RB: The biggest misconception is independent sponsors don’t have money and are glorified brokers. Bassett Creek Capital is constantly discussing investment ideas with our capital partners, and the independent sponsor model allows us to select the ideal partner for an investment. We are not married to one source of capital. We can be flexible. This mentality and approach give independent sponsors an advantage over traditional private equity firms.
Another misconception is the independent sponsor model is new. It’s been around for as long as private equity has been around. It’s just now there’s a name for the model, and it’s an asset class within private equity.
I began my career at a traditional private equity firm that originally began as a firm doing deals on a “pre-fund, deal-by-deal basis” 30 years ago. Today, this would be called the independent sponsor model.
Q: Recognizing every deal is different, what are some of the most important considerations for you when choosing a capital partner for a deal?
RB: Partnership. Is there alignment between the independent sponsor’s vision for the company and the vision of the capital provider? Capital providers are more than money. They are partners. The question I always ask is, “What can the capital provider bring to the table other than money?” That can be resources, evaluating talent or strategic rationale, for example.
You should understand a capital partner’s track record with independent sponsors. If they haven’t done an independent sponsor deal, ask them why. It comes down to whether the capital provider will be a good partner for the vision and backing of Bassett Creek Capital. Only do a deal with someone you view as a partner and accept nothing less. You can negotiate on economics, but don’t negotiate your values and what’s truly important in a partnership. You should have a binary “yes” or “no” mentality. Don’t do a deal in the grey area.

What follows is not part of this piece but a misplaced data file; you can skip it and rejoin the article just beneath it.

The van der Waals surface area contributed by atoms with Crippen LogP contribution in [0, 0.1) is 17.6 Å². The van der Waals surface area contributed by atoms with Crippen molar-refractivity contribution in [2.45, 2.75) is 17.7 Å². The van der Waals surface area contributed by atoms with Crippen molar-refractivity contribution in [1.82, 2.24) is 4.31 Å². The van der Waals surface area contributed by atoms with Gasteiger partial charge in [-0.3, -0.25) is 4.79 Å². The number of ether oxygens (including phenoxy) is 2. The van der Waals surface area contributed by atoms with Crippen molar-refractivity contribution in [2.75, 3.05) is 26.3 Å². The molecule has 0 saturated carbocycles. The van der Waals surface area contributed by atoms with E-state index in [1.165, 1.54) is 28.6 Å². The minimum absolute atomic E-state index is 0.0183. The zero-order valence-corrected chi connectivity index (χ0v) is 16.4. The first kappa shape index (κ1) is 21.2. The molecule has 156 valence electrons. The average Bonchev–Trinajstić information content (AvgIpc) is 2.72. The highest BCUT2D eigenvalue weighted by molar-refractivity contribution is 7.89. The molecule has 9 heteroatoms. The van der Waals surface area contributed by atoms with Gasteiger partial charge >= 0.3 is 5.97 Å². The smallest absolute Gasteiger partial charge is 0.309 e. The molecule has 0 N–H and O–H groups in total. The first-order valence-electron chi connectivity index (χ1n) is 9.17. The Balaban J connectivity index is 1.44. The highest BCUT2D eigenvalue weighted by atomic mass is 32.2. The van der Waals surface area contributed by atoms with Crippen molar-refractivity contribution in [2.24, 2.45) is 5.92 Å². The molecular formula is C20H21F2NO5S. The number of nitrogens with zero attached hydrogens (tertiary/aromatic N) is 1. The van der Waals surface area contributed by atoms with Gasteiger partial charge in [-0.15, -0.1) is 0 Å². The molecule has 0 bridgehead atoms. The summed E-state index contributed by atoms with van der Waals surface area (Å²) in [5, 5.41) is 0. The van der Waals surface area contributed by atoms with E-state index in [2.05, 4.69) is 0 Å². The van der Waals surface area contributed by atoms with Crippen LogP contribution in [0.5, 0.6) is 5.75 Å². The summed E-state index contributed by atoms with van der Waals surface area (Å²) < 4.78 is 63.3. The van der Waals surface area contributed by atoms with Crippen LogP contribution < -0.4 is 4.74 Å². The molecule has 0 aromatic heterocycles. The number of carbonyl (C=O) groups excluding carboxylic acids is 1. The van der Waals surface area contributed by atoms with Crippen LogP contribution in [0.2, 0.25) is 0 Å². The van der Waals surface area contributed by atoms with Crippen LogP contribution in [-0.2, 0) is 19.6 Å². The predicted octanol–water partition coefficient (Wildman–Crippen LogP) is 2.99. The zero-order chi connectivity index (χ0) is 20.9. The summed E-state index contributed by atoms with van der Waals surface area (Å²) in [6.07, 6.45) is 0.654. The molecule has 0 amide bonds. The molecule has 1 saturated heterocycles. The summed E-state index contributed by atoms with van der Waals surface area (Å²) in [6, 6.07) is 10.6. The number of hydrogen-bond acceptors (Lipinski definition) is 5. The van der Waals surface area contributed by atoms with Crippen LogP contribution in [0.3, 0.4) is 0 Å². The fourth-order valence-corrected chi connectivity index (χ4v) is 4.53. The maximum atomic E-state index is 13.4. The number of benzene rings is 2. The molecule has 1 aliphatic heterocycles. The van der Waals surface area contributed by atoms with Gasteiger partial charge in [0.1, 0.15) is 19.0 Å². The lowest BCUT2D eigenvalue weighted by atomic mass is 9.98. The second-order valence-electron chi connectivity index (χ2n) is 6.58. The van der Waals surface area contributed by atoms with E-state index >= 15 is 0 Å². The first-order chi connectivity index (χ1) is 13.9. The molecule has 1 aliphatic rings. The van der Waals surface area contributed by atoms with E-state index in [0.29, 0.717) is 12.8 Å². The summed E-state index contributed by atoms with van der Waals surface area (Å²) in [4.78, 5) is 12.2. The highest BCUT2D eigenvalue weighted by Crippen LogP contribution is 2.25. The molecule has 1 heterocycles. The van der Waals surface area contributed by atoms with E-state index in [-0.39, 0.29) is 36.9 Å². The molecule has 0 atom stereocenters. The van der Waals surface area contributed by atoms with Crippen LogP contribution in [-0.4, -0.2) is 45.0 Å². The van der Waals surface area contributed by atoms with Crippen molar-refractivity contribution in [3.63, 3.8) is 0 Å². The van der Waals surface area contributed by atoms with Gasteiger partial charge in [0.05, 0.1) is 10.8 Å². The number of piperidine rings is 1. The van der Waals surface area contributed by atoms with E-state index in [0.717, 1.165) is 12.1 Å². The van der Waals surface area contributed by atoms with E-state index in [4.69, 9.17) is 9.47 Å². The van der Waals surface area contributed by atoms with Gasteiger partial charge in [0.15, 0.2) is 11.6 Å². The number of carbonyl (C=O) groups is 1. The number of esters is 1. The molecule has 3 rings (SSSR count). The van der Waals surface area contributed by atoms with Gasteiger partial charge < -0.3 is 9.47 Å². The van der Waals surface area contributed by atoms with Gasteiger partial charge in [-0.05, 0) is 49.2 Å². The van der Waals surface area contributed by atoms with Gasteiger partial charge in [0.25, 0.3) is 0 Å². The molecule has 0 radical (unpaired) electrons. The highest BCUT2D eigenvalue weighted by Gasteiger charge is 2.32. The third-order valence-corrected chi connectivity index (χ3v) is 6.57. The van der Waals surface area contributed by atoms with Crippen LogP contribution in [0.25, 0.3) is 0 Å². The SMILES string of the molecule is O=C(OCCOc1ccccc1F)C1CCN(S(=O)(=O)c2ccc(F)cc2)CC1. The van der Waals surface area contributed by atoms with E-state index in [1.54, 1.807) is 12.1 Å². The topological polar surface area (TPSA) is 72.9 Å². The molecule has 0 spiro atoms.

Q: What is an accomplishment you’re particularly proud of?
RB: I’m particularly proud of the culture we’ve built at Bassett Creek Services. We’ve done it the right way: in an honest, transparent, genuine and ethical manner. We’ve grown from one location three years ago to 16 locations as of May 2021 with the support of 12 industry-leading executives and managers. All our field locations have maintained their own entrepreneurial spirit, yet they get the benefits of a large company with national reach. We support one another in a collaborative fashion and push each other to improve performance constantly.
It’s been a lot of hard work, and we’ve had to re-adjust plans on many occasions, yet I knew we’d succeed because of our culture and strong partnership. It’s why my favorite saying is “culture eats strategy for lunch every day of the week.”
About Rob Bauer
Rob Bauer is a managing member at Bassett Creek Capital, a Minnesota-based private equity firm focused on making direct investments in private companies in partnership with management and operating executives. Partnership is a key word for Bassett Creek. The firm creates a culture where management teaches Bassett Creek its craft (i.e., the operations of the business) and Bassett Creek teaches management its craft (i.e., the private equity business). This partnership approach creates a “win-win” scenario for all stakeholders, including owners, management, employees, customers and suppliers.
Bauer currently serves as chairman of Bassett Creek Services, an integrated family of growing restoration and renovation companies with consistent policies and procedures, building a national presence through acquisitions and greenfields. Prior to founding Bassett Creek Capital, Bauer was a member of the private equity teams at Goense & Co, New Stream Capital, Sterling Investment Partners and Piper Jaffray & Co.